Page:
Jun 11
5.8 LD
33 m
2015 XZ378
Jun 13
9.7 LD
16 m
2009 CV
Jun 20
12.4 LD
60 m
2010 NY65
Jun 24
10.7 LD
215 m
2002 KL6
Jul 22
26.6 LD
1.4 km
2011 BX18
Jul 25
52.7 LD
1.1 km
2005 OH3
Aug 3
5.8 LD
28 m
2000 DP107
Aug 12
66.5 LD
1.0 km
Notes: LD means "Lunar Distance." 1 LD = 384,401 km, the distance between Earth and the Moon. 1 LD also equals 0.00256 AU. MAG is the visual magnitude of the asteroid on the date of closest approach.
  Cosmic Rays in the Atmosphere
Situation Report -- Oct. 30, 2015 Stratospheric Radiation (+37o N)
Cosmic ray levels are elevated (+6.1% above the Space Age median). The trend is flat. Cosmic ray levels have increased +0% in the past month.
Sept. 06: 4.14 uSv/hr (414 uRad/hr)
Sept. 12: 4.09 uSv/hr (409 uRad/hr)
Sept. 23: 4.12 uSv/hr (412 uRad/hr)
Sept. 25: 4.16 uSv/hr (416 uRad/hr)
Sept. 27: 4.13 uSv/hr (413 uRad/hr)
Oct. 11: 4.02 uSv/hr (402 uRad/hr)
Oct. 22: 4.11 uSv/hr (411 uRad/hr)
These measurements are based on regular space weather balloon flights: learn more.

Approximately once a week, and the students of Earth to Sky Calculus fly "space weather balloons" to the stratosphere over California. These balloons are equipped with radiation sensors that detect cosmic rays, a surprisingly "down to Earth" form of space weather. Cosmic rays can seed clouds, trigger lightning, and penetrate commercial airplanes. Our measurements show that someone flying back and forth across the continental USA, just once, can absorb as much ionizing radiation as 2 to 5 dental X-rays. For example, here is the data from a flight on Oct. 22, 2015:

Radiation levels peak at the entrance to the stratosphere in a broad region called the "Pfotzer Maximum." This peak is named after physicist George Pfotzer who discovered it using balloons and Geiger tubes in the 1930s. Radiation levels there are more than 80x sea level.

Note that the bottom of the Pfotzer Maximim is near 55,000 ft. This means that some high-flying aircraft are not far from the zone of maximum radiation. Indeed, according to the Oct 22th measurements, a plane flying at 45,000 feet is exposed to 2.79 uSv/hr. At that rate, a passenger would absorb about one dental X-ray's worth of radiation in about 5 hours.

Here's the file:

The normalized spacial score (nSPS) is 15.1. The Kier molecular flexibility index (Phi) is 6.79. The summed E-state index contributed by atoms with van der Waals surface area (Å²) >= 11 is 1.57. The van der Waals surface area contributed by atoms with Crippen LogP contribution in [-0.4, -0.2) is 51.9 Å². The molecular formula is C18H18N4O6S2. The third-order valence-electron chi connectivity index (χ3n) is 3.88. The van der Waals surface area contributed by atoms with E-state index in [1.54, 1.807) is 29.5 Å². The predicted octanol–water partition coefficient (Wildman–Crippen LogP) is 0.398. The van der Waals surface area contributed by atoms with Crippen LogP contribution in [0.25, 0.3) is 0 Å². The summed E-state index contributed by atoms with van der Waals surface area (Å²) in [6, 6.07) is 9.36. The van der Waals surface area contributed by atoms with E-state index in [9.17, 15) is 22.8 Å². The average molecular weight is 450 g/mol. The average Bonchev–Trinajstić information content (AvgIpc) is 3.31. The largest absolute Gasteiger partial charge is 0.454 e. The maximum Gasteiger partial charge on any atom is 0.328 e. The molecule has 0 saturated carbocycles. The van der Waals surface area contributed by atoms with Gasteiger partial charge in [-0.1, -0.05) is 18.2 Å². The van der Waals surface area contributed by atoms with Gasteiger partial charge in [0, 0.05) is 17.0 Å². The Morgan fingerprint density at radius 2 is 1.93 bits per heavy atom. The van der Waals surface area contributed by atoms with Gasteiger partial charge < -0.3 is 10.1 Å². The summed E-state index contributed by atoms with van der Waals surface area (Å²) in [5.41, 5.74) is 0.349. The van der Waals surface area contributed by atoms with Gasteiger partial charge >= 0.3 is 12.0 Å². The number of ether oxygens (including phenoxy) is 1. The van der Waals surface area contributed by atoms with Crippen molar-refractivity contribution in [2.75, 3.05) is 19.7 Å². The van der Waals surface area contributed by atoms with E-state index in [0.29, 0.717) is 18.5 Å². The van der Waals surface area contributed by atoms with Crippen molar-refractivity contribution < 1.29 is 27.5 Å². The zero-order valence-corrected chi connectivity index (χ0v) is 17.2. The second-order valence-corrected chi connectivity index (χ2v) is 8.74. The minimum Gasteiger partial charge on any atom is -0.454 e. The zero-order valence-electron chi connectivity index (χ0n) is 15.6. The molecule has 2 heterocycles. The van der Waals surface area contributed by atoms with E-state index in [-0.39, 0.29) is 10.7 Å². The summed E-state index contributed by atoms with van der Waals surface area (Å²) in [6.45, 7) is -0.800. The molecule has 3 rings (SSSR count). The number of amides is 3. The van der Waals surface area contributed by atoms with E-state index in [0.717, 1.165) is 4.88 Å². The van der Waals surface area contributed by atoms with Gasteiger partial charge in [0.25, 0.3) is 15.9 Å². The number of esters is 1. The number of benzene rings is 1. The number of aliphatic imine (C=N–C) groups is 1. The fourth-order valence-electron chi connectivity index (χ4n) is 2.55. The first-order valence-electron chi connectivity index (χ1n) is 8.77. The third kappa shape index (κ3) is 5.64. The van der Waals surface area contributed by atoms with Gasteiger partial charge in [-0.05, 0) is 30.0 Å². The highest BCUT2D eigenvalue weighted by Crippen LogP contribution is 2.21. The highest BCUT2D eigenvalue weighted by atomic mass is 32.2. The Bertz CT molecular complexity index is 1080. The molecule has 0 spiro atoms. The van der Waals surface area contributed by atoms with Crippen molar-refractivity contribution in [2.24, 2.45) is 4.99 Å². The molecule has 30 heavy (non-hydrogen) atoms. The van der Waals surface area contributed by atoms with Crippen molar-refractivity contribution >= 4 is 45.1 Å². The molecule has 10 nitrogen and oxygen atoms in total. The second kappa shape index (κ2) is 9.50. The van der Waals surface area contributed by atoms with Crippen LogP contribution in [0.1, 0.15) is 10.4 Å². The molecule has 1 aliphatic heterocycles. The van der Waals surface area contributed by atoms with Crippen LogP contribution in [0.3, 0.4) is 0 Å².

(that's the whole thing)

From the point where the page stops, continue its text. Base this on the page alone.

The radiation sensors onboard our helium balloons detect X-rays and gamma-rays in the energy range 10 keV to 20 MeV. These energies span the range of medical X-ray machines and airport security scanners.

  Essential web links
NOAA Space Weather Prediction Center
  The official U.S. government space weather bureau
Atmospheric Optics
  The first place to look for information about sundogs, pillars, rainbows and related phenomena.
Solar Dynamics Observatory
  Researchers call it a "Hubble for the sun." SDO is the most advanced solar observatory ever.
  3D views of the sun from NASA's Solar and Terrestrial Relations Observatory
Solar and Heliospheric Observatory
  Realtime and archival images of the Sun from SOHO.
Daily Sunspot Summaries
  from the NOAA Space Environment Center
  the underlying science of space weather
IQ Option trading: Find the best binary options brokers and signals from
  sponsored link
Digital & SEO Strategies by Integrated IT Solutions
  sponsored link
Chicago SEO Expert
  sponsored link
Claim your tax refund with this UK tax rebate company and get back your overpaid tax.
  sponsored link
Enjoy this fabulous range of leather sofas from a leader in the UK sofa manufacturer industry..
  sponsored link
  more links...
©2016 All rights reserved. This site is penned daily by Dr. Tony Phillips.
©2013 All rights reserved.